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BTW: While researching for this article we came over an interesting Travel Writing Contest:
Fall 2014 Travel Writing Contest, $1,000 Prize!

After the terrific success of our Spring Writing Contest, (fee $15.00 USD) we are doing it again! This time, award-winning literary travel magazine, Nowhere, is teaming up with Lorin Stein, editor of The Paris Review, for the first Nowhere Fall Travel Writing Contest. (Yes, we like the seasons.)

We are looking for young, old, novice and veteran voices to send us stories that possess a powerful sense of place. Stories can be fiction or nonfiction, but please indicate which genre at the top of your manuscript. Entries should be between 800-5,000 words and must not have been previously chosen as a winner in another contest. Previously published work is accepted, but again, please indicate this. Every submission will be read blind, so anyone can win… Brush off your manuscripts or write something new and send it to the only literary travel magazine going… We look forward to reading your work. Deadline Dec. 31, 2014.

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If you would like to get more support in all things publishing, have your book intensively promoted and learn how to navigate social media sites – or to learn how you can make yourself a name as an author through content writing: We offer all this and more for only $179 for three months – or less than $2 per day! Learn more about this customized Online Seminar / Consulting for writers: http://www.111Publishing.com/Seminars

Please check out all previous posts of this blog (there are more than 1,100 of them : ) if you haven’t already. Why not sign up to receive them regularly by email? Just click on “Follow” in the upper line on each page – and then on “LIKE” next to it. There is also the “SHARE” button underneath each article where you can submit the article to Pinterest, Google+, Twitter, Facebook, Tumblr and StumpleUpon.
Thanks a lot for following:

@111publishing

http://www.111publishing.com

http://www.e-Book-PR.com/

http://www.international-ebooks.com/

http://bit.ly/VmtVAS 111Publishing @ Google+

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Writing for Magazines – Waste of Time?

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Writing-for-Magazines

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A fiction author recently was pondering if it is worth to write magazine articles, and asked me if he should not better use his time to write for his own blog / website. My answer: “Well, it depends how many subscribers / readers your website or blog has … Should your blog have less than a million readers per month, consider to write for these magazines with enormous readership numbers, such as:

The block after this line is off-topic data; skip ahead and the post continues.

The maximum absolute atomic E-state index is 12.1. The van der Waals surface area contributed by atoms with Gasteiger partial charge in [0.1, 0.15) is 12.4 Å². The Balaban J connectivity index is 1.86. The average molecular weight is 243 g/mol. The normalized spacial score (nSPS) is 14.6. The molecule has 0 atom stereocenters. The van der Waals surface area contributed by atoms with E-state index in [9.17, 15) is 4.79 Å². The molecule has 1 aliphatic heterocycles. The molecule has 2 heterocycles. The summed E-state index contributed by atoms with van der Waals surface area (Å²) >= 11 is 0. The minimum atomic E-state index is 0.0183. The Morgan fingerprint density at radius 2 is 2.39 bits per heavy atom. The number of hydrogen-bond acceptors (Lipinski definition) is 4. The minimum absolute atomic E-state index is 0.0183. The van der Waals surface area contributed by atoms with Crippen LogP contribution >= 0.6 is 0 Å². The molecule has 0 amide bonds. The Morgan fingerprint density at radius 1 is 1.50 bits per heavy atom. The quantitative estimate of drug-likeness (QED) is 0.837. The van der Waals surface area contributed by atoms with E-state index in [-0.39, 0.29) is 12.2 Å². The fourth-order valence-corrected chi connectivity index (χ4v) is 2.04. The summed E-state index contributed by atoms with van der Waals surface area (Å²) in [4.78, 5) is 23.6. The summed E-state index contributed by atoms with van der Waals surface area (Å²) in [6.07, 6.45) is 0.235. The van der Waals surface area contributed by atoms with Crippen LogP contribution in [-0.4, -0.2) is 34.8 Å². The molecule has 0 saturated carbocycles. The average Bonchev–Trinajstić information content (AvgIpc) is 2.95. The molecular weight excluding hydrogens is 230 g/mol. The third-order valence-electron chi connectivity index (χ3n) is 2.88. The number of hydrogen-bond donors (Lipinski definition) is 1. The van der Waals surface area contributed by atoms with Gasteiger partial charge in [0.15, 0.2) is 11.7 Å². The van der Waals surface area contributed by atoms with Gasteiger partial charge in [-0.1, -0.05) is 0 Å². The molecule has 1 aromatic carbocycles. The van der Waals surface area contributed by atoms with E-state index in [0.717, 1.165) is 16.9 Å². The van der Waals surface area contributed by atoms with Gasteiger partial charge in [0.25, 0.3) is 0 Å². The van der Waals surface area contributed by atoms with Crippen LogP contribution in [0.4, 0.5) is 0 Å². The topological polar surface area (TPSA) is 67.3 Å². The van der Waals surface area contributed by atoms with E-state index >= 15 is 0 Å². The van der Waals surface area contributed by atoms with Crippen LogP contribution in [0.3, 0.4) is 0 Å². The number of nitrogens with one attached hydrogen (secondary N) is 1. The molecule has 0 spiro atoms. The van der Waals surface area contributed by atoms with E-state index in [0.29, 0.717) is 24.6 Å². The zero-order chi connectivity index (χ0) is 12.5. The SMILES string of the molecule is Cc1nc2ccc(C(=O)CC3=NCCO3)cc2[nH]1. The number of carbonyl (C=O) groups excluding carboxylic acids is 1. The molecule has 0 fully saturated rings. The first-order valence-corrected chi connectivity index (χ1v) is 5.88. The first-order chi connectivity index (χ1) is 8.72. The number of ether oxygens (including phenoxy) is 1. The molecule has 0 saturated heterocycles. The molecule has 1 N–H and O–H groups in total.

Wikipedia  provides a list of American / International magazines and their paid yearly circulation:
AARP The Magazine 21,931,184
Better Homes And Gardens 7,624,505
Reader’s Digest 5,241,484
Good Housekeeping 4,396,795
National Geographic 4,001,937
People 3,690,031
Southern Living 2,824,751
O, The Oprah Magazine 2,417,589

The National Trust Magazine UK 2,043,876
Mathrubhoomi India 1,600,000
India Today 1,100,000
Australian Women’s Weekly 470,331
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Resource: Alliance for Audited Media

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US Newspaper’s Daily Circulation
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The Wall Street Journal with 2,378,827 in circulation; The New York Times at 1,865,318; and USA Today with 1,674,306.

If only one percent of their readership finds your article and the byline with your name, website and book info … it’s worth to write for them, one might not be able to pay their ads, but having a by-line and often even get paid for an article is worth to send a pitch to their editor.
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Best Paying: In-Flight Magazines
Travel pieces are a staple of in-flight magazines, but only when showing the culture and feel of the place. Airline publications also contain articles on technology, business, sports, and food, as well as lifestyle trends. Some in-flights feature celebrity profiles, fiction, humor and many have regular columns.

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In a former blog post writers can find lots of tips how to get into the airline magazine market. Compared to consumer magazine publishers, airline magazines often pay a higher rate for freelancers. Excellent writers might earn up to $3.000 for a three page feature with photographs. Rates are typically between $0.75 – $1.00 per word. Even though, you’ll rarely get your name in the article, at least you have it in your portfolio, and you can mention it in Social Media – and at the same time mention your book(s).